If I were to leave in the fall, I’d miss the warblers passing through in migration. If I were a really good birder, which I’m not yet, I’d miss the migrating shorebirds and waterfowl, but so far I can’t tell them apart when they’re in their blah non-breeding plumage, so I don’t have as much to miss.

Travel, even with a really good bird watching guide, though it may add to your life list, won’t give you the familiarity you get with the birds at home. There’s something to be said about knowing one place from season to season and year to year.

On the other hand, you can’t really appreciate where you live until you’ve been around. So, if you offer me a pelagic birding trip (pelagic refers to ocean-going birds like shearwaters, frigates and albatrosses), I’ll go pack my Dramamine right away–even if I’m gone the same time as the Cheyenne spring bird count!

Meanwhile, you and I can keep our eyes open right here at home. A friend last week reported 30 turkey vultures have been roosting in an evergreen in the Avenues. On a recent Saturday morning, I saw 12 of them circling downtown office buildings. Do you suppose they were using thermals created by the hot air generated all week?

Following flock to Colorado Field Ornithologists’ meeting

Unknown flycatcher

Here’s a candidate for the next Jeop-birdie quiz. Photo by Mark Gorges.

Published Sept. 21, 2014, in the Wyoming Tribune Eagle, “Following flock of birders to Sterling was fun.”

By Barb Gorges

I wasn’t sure what to expect when Mark and I decided to attend the annual meeting of the Colorado Field Ornithologists. The group’s name sounds so formal.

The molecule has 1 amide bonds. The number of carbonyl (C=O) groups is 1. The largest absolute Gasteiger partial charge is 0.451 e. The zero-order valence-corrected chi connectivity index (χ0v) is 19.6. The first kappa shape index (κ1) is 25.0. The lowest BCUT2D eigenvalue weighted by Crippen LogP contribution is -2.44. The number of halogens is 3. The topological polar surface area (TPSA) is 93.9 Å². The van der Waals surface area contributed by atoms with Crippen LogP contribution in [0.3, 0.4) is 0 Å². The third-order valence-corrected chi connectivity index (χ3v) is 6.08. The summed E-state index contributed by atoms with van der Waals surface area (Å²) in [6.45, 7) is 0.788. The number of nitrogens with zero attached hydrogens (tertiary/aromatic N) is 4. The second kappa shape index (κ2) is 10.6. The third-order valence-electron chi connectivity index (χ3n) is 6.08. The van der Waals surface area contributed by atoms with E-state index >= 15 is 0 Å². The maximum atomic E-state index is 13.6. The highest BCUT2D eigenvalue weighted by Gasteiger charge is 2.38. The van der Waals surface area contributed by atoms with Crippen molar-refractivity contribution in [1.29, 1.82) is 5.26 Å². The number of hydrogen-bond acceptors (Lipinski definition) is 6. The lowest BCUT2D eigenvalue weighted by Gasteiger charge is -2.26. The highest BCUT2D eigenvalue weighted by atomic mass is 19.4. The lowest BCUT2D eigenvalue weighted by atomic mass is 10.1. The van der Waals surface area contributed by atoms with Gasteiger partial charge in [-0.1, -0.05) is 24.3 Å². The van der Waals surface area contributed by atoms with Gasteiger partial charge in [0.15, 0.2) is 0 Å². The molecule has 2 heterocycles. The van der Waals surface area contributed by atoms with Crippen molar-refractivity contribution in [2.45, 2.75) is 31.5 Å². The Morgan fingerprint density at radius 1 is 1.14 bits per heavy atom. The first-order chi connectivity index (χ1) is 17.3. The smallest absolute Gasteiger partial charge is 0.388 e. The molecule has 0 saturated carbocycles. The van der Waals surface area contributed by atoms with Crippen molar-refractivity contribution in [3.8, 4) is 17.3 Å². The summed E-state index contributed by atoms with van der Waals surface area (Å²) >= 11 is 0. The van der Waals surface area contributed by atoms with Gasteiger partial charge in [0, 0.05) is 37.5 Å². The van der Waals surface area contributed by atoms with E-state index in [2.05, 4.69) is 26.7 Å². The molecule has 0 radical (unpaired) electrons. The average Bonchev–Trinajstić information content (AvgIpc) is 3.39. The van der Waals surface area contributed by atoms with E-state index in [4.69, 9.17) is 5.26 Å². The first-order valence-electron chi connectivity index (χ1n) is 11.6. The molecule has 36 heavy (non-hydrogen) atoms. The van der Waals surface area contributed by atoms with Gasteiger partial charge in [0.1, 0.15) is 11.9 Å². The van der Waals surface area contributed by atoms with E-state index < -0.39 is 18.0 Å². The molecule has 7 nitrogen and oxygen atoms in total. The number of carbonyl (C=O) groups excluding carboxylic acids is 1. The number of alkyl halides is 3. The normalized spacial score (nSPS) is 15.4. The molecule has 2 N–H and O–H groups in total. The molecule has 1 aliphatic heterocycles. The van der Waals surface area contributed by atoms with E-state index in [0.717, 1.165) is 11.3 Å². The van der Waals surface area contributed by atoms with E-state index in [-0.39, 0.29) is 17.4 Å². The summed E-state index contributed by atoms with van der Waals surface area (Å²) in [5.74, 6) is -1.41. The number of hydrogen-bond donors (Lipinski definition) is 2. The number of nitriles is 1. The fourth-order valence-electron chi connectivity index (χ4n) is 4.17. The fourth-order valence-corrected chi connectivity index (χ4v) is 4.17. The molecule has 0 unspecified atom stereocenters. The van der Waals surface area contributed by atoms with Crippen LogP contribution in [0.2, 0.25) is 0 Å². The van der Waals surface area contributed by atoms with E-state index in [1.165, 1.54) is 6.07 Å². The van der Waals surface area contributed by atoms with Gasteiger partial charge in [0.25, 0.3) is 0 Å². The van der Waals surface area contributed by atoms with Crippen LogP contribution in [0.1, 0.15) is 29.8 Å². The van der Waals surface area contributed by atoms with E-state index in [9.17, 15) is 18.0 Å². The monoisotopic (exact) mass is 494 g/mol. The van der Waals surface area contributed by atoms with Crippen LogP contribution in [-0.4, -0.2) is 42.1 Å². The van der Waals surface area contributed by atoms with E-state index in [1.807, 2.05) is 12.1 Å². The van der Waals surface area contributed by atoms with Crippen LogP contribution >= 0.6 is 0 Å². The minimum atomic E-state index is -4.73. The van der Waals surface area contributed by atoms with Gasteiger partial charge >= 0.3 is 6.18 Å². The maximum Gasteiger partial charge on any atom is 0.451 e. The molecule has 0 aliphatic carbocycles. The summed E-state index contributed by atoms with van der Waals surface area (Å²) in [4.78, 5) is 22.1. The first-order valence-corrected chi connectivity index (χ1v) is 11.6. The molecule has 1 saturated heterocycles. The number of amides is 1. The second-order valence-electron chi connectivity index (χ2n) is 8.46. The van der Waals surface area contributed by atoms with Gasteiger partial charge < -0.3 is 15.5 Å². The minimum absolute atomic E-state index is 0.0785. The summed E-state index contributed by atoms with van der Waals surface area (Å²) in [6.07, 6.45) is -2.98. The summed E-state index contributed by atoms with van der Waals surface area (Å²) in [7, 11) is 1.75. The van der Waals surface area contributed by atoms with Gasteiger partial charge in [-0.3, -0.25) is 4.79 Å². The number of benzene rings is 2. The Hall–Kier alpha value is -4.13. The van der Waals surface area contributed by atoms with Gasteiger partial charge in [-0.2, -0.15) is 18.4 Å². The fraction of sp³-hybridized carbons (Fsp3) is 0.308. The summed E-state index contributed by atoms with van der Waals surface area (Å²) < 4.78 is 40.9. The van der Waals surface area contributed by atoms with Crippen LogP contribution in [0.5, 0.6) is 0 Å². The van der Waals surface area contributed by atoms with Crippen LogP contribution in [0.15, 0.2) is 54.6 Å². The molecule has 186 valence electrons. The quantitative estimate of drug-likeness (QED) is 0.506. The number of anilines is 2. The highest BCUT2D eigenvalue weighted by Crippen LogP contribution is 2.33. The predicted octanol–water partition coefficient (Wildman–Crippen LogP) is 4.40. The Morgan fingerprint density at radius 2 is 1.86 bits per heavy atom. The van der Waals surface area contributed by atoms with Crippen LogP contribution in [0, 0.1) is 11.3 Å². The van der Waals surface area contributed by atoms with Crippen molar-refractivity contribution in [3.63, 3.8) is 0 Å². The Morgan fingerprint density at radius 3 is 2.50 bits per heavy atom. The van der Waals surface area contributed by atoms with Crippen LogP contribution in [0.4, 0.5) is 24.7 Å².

Their 51st annual meeting was held over Labor Day weekend in Sterling, Colorado, only two hours southeast of Cheyenne. Like other conventions, it included talks, vendors and a banquet with a keynote speaker, but unlike other conventions, there were dozens of field trips.

I worried I might feel out of place, even if the information on the website,, assured me that beginning birdwatchers were welcome. CFO is all about the study, conservation—and enjoyment of birds.

Enjoy we did. Our first trip leader, CFO member Larry Modesitt, not only patiently explained field marks for common birds to several trip members who needed help, but he was also able to discuss the finer details of flycatcher fall plumage with one of the other members who surveys birds for a living.

CFO takes birding quite seriously. Each day, 14 field trips left every 10 minutes beginning at 5:20 a.m. One even started at 4 a.m.

Each field trip had a designated leader who contacted all of their trip participants at least a week in advance to discuss routes, carpooling, rest and lunch stops, and even how much to reimburse drivers for gas.

Our third trip leader, Nick Komar, also a CFO member, consulted with other people on what had been seen where we were going, and then worked hard to help us find those birds.